kTfLiteBuiltinSub != registration->builtin_code)
      return false;
    // This delegate only supports float32 types.
    for (int i = 0; i < node->inputs->size; ++i) {
      auto& tensor = context->tensors[node->inputs->data[i]];
      if (tensor.type != kTfLiteFloat32) return false;
    return true;

  TfLiteStatus Initialize(TfLiteContext* context) override { return kTfLiteOk; }

  const char* Name() const override {
    static constexpr char kName[] = "MyDelegate";
    return kName;

  std::unique_ptr<SimpleDelegateKernelInterface> CreateDelegateKernelInterface()
      override {
    return std::make_unique<MyDelegateKernel>();

Next, create your own delegate kernel by inheriting from the SimpleDelegateKernelInterface

// My delegate kernel.
class MyDelegateKernel : public SimpleDelegateKernelInterface {
  TfLiteStatus Init(TfLiteContext* context,
                    const TfLiteDelegateParams* params) override {
    // Save index to all nodes which are part of this delegate.
    for (int i = 0; i < params->nodes_to_replace->size; ++i) {
      const int node_index = params->nodes_to_replace->data[i];
      // Get this node information.
      TfLiteNode* delegated_node = nullptr;
      TfLiteRegistration* delegated_node_registration = nullptr;
          context->GetNodeAndRegistration(context, node_index, &delegated_node,
      builtin_code_[i] = delegated_node_registration->builtin_code;
    return kTfLiteOk;

  TfLiteStatus Prepare(TfLiteContext* context, TfLiteNode* node) override {
    return kTfLiteOk;

  TfLiteStatus Eval(TfLiteContext* context, TfLiteNode* node) override {
    // Evaluate the delegated graph.
    // Here we loop over all the delegated nodes.
    // We know that all the nodes are either ADD or SUB operations and the
    // number of nodes equals ''inputs_.size()'' and inputs[i] is a list of
    // tensor indices for inputs to node ''i'', while outputs_[i] is the list of
    // outputs for node
    // ''i''. Note, that it is intentional we have simple implementation as this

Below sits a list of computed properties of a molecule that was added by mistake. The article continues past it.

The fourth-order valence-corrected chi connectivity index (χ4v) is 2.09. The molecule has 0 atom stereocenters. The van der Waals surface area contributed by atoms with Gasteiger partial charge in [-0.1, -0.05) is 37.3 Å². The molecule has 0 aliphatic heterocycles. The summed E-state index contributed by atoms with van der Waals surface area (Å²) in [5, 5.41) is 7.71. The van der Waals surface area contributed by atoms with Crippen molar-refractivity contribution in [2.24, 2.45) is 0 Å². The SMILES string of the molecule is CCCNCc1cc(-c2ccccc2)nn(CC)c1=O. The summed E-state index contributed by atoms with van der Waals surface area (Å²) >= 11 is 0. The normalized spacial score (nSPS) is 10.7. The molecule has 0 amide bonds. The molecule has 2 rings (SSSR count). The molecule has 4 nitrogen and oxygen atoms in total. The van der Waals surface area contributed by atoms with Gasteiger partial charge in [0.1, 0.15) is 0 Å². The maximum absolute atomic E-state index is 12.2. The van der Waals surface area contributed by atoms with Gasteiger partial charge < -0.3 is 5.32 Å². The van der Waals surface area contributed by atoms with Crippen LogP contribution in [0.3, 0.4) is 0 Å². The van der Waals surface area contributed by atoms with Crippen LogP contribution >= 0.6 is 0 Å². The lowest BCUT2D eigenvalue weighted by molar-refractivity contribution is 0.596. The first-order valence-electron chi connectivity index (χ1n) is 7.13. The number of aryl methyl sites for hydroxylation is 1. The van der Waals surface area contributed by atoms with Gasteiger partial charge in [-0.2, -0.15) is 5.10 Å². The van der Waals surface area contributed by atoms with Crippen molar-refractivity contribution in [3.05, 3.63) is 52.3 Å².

// is for demonstration.

    for (int i = 0; i < inputs_.size(); ++i) {
      // Get the node input tensors.
      // Add/Sub operation accepts 2 inputs.
      auto& input_tensor_1 = context->tensors[inputs_[i][0]];
      auto& input_tensor_2 = context->tensors[inputs_[i][1]];
      auto& output_tensor = context->tensors[outputs_[i][0]];
          ComputeResult(context, builtin_code_[i], &input_tensor_1,
                        &input_tensor_2, &output_tensor),
    return kTfLiteOk;

  // Computes the result of addition of 'input_tensor_1' and 'input_tensor_2'
  // and store the result in 'output_tensor'.
  TfLiteStatus ComputeResult(TfLiteContext* context, int builtin_code,
                             const TfLiteTensor* input_tensor_1,
                             const TfLiteTensor* input_tensor_2,
                             TfLiteTensor* output_tensor) {
    if (NumElements(input_tensor_1) != NumElements(input_tensor_2) ||
        NumElements(input_tensor_1) != NumElements(output_tensor)) {
      return kTfLiteDelegateError;
    // This code assumes no activation, and no broadcasting needed (both inputs
    // have the same size).
    auto* input_1 = GetTensorData<float>(input_tensor_1);
    auto* input_2 = GetTensorData<float>(input_tensor_2);
    auto* output = GetTensorData<float>(output_tensor);
    for (int i = 0; i < NumElements(input_tensor_1); ++i) {
      if (builtin_code == kTfLiteBuiltinAdd)
        output[i] = input_1[i] + input_2[i];
        output[i] = input_1[i] - input_2[i];
    return kTfLiteOk;

  // Holds the indices of the input/output tensors.
  // inputs_[i] is list of all input tensors to node at index 'i'.
  // outputs_[i] is list of all output tensors to node at index 'i'.
  std::vector<std::vector<int>> inputs_, outputs_;
  // Holds the builtin code of the ops.
  // builtin_code_[i] is the type of node at index 'i'
  std::vector<int> builtin_code_;

Benchmark and evaluate the new delegate

TFLite has a set of tools that you can quickly test against a TFLite model.